The Frustrations of Recovery

Most people who suffer from addiction want to break the chains that bind them.  On some level, they recognize that their addiction hurts not only them but other people, such as family and friends.  They may even have tried once or many times to stop their addictive behavior.  Naturally, there are people who enjoy the impact of drugs on their lives, but most victims of addiction want something more for themselves.  This does not only apply to those who, in the terms of 12 Step programs, have ‘hit bottom’.  It can also apply to those who realize that their behavior brings suffering into the lives of people they care about.

The problem is that breaking the chains of addiction can be terribly difficult.  Drug addiction has not only a physical element but also of psychological or social aspect.  Addictive drugs interact with brain chemistry in ways that make it difficult to terminate use of the drug.  The decision to use mind-altering drugs is often a response to some kind of mental or emotional disorder or to difficulty in dealing with social situations.  Indeed, the decision to use drugs may be caused by mental disorders such as depression or anxiety.  For other people, the decision to use drugs is based upon an inability to manage social situations.  That is, people choose to use drugs because they are suffering from emotional pain or because they don’t know how to deal with others when they are not high.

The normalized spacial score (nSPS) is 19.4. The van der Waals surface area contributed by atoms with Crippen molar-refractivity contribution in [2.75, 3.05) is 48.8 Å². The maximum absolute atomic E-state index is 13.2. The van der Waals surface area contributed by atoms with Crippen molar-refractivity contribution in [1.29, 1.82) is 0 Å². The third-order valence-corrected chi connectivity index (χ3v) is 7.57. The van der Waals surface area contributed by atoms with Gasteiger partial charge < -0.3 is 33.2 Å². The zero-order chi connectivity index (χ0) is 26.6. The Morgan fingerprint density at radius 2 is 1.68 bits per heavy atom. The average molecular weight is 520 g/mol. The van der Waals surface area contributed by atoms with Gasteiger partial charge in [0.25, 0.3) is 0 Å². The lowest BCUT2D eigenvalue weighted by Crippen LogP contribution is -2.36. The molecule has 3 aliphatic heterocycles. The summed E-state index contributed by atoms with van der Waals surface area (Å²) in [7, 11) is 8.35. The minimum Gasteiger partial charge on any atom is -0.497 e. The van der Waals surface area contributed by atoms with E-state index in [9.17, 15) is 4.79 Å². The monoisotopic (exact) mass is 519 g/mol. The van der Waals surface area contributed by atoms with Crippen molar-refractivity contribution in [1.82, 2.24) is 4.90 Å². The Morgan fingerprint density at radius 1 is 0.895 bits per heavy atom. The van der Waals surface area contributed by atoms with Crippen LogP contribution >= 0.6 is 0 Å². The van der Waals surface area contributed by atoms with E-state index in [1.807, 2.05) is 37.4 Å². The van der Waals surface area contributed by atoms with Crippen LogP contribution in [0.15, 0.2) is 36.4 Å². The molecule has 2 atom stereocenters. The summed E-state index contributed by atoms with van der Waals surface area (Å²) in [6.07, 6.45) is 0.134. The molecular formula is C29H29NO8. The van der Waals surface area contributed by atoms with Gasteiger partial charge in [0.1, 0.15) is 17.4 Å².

This is the source of the frustration of recovery.  Just as one is dealing with the physical pain of coming off of drugs, one is hit with emotional pain or social anxiety.  It’s a double whammy, as they say.  The pain of terminating drug use is complicated by the reappearance of the initial reason for the decision to use drugs.  The more one breaks the pain of physical addiction, the more they are forced to deal with the suffering that they used drugs to treat.

Where does one get the strength to deal with all of this at once?  The support of family and friends is helpful.  Professional treatment may also be needed and helpful.  Participation in self-help groups can be very beneficial.  We can’t forget, however, that our God loves us beyond our wildest dreams, more than we can even begin to imagine.  God’s help and His grace will give us the strength we need to break the chains of addiction and seek help for the other hurting parts of our life.

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